unblob is an accurate, fast, and easy-to-use extraction suite. It parses unknown binary blobs for more than 30 different archive, compression, and file-system formats, extracts their content recursively, and carves out unknown chunks that have not been accounted for.
Unblob is free to use, licensed with the MIT license. It has a Command Line Interface and can be used as a Python library.
This turns unblob into the perfect companion for extracting, analyzing, and reverse engineering firmware images.
One of the major challenges of embedded security analysis is the sound and safe extraction of arbitrary firmware.
Specialized tools that can extract information from those firmware images already exist, but we were carving for something smarter that could identify both start-offset and end-offset of a specific chunk (e.g. filesystem, compression stream, archive, …).
We stick to the format standard as much as possible when deriving these offsets, and we clearly define what we want out of identified chunks (e.g., not extracting meta-data to disk, padding removal). This strategy helps us feed known valid data to extractors and precisely identify chunks, turning unknown unknowns into known unknowns.
Given the modular design of unblob and the ever-expanding repository of supported formats, unblob could very well be used in areas outside embedded security such as data recovery, memory forensics, or malware analysis.
unblob has been developed with the following objectives in mind:
- Accuracy – chunk start offsets are identified using battle tested rules, while end offsets are computed according to the format’s standard without deviating from it. We minimize false positives as much as possible by validating header structures and discarding overlapping chunks.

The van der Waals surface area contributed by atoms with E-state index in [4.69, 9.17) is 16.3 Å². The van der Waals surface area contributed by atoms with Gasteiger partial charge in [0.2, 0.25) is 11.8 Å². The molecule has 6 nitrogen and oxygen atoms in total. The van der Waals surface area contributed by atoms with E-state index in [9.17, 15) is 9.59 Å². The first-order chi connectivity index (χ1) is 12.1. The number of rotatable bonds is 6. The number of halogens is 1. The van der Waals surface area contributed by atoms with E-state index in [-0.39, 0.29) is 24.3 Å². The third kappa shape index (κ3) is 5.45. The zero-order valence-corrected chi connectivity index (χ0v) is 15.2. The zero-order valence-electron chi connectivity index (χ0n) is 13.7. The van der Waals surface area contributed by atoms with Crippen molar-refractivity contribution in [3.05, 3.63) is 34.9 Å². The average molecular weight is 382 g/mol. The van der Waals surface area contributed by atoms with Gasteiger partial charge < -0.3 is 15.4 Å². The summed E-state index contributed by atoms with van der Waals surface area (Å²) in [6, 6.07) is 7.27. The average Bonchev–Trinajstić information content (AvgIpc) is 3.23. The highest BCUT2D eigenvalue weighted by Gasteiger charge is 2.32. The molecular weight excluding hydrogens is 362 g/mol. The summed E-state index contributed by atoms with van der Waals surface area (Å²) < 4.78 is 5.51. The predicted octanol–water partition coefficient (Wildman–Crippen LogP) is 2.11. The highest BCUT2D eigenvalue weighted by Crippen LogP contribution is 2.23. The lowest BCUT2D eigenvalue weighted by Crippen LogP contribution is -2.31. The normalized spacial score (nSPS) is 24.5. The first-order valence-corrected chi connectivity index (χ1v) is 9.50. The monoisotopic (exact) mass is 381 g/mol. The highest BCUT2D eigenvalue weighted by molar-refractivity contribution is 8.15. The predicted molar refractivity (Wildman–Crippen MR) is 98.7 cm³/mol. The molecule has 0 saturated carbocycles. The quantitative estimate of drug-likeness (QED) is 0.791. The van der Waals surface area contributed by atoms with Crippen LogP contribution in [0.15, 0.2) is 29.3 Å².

- Security – unblob does not require elevated privileges to run. It’s heavily tested and has been fuzz tested against a large corpus of files and firmware images. We rely on up-to-date third party dependencies that are locked to limit potential supply chain issues. We use safe extractors that we audited and fixed where required (see path traversal in ubi_reader, path traversal in jefferson, integer overflow in Yara).
- Extensibility – unblob exposes an API that can be used to write custom format handlers and extractors in no time.
- Speed – we want unblob to be blazing fast, that’s why we use multi-processing by default, make sure to write efficient code, use memory-mapped files, and use Hyperscan as a high-performance matching library. Computation-intensive functions are written in Rust and called from Python using specific bindings.
How does it work?
unblob identifies known and unknown chunks of data within a file:
- known chunks are identified by finding the start offset using a search rule, and the end offset is computed based on the format standard. Unknown chunks represents unidentified chunks of data before, after, or between known chunks. Unknown chunks composed of known content (e.g., null padding,
0xFFpadding) are identified automatically and reported as such.
- unblob will carve out known chunks to disk and perform the extraction phase using the extractor assigned to a given handler. It will then walk the extracted content, looking for chunks in extracted files.
- a report on metadata can be generated by unblob, providing detailed information about identified chunks (format, offsets, size, entropy) and their extracted content if available (ownership, permissions, timestamps, …).
- unblob is written in Python.
- For quickly searching binary patterns in files, we use Hyperscan.
- For extracting recognized formats, we use all kinds of different Extractors.
- For ELF analysis, we are using LIEF with its Python bindings.
- For CPU-intensive tasks (e.g. entropy calculation), we use Rust to speed things up.
- For the pretty command line interface, we are using the Click library.
- For structured logging, we are using the structlog library.
- For development and testing tools, see the Development page.